Nineteenth-Century Stuffed Pets

As Kathleen Kete writes in The Beast in the Boudoir: Petkeeting in Nineteenth-Century Paris petkeeping rapidly developed into a mainstream passion in the nineteenth century, a solace against the tensions and tedium of daily life, and a means of communication: “it was the way bourgeois talked about themselves.”  By the mid-nineteenth century, the pet dog in particular had become the cliché accessory to modern life. Breeds of dogs mushroomed. In 1788, the French naturalist Buffon described fourteen breeds. By the end of the nineteenth century, over two hundred breeds could be distinguished. Sheepdogs, Great Danes, bulldogs, collies, proliferating breeds of poodles and lapdogs, each reflecting their owners’ class, style, and intrinsic sensibilities. Dog care manuals, canine coiffure, combs, embroidered collars, and the entire trousseau of clothing likewise emerged to complete the transformation of the dog from a working companion into essential domestic figure. And into this denatured world of fantasy and control, of dog bubble baths and perfumes and little leather booties for stormy days, of pet cemeteries filled with sentimental epitaphs, also add the popularity of having a deceased pet’s head mounted on a plaque, trophy style.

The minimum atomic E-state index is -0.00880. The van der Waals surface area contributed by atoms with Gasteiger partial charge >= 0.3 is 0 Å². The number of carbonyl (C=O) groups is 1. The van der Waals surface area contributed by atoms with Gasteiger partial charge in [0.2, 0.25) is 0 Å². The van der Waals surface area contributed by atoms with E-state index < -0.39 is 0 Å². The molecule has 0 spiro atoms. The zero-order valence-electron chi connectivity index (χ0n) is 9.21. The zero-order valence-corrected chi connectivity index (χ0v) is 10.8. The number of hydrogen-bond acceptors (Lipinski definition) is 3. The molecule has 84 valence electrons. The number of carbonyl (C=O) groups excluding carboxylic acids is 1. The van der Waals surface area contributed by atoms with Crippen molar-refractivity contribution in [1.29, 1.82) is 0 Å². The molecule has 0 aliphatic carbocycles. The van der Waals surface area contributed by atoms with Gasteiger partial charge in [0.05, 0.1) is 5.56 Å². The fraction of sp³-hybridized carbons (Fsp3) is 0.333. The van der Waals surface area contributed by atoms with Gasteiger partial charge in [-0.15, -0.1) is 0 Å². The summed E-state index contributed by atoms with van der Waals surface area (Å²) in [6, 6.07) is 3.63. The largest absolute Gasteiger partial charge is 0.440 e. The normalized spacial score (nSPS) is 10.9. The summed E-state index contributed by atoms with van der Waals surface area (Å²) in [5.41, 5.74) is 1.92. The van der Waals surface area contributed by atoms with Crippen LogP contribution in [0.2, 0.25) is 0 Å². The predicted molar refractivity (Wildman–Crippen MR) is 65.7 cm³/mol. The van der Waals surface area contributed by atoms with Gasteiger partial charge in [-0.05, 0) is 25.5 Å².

Although stuffed pets were immensely popular in the nineteenth century, the practice was not universally approved. Alfred Bonnardot, inventor of the pet-care book in France, was certainly not a fan. “This mode of remembrance repulses me,” he wrote in 1856. “It is a sad thing to see one’s little companion whose look was once so lively and bright forever immobile and staring. Moreover, if one kept all his successors this way, one would end by having a somewhat cluttered and encumbered museum.”  The mode of remembrance Bonnardot recommended was a photograph or painting taken of the pet “at the time of his brilliant youth,” although just its coat “as long as it had not lost its silkiness” also made a nice bit of memorabilia. Once a pet is coddled and cherished, once the pet has crossed over from animal to quasi-human, you would think there is no return back to animal.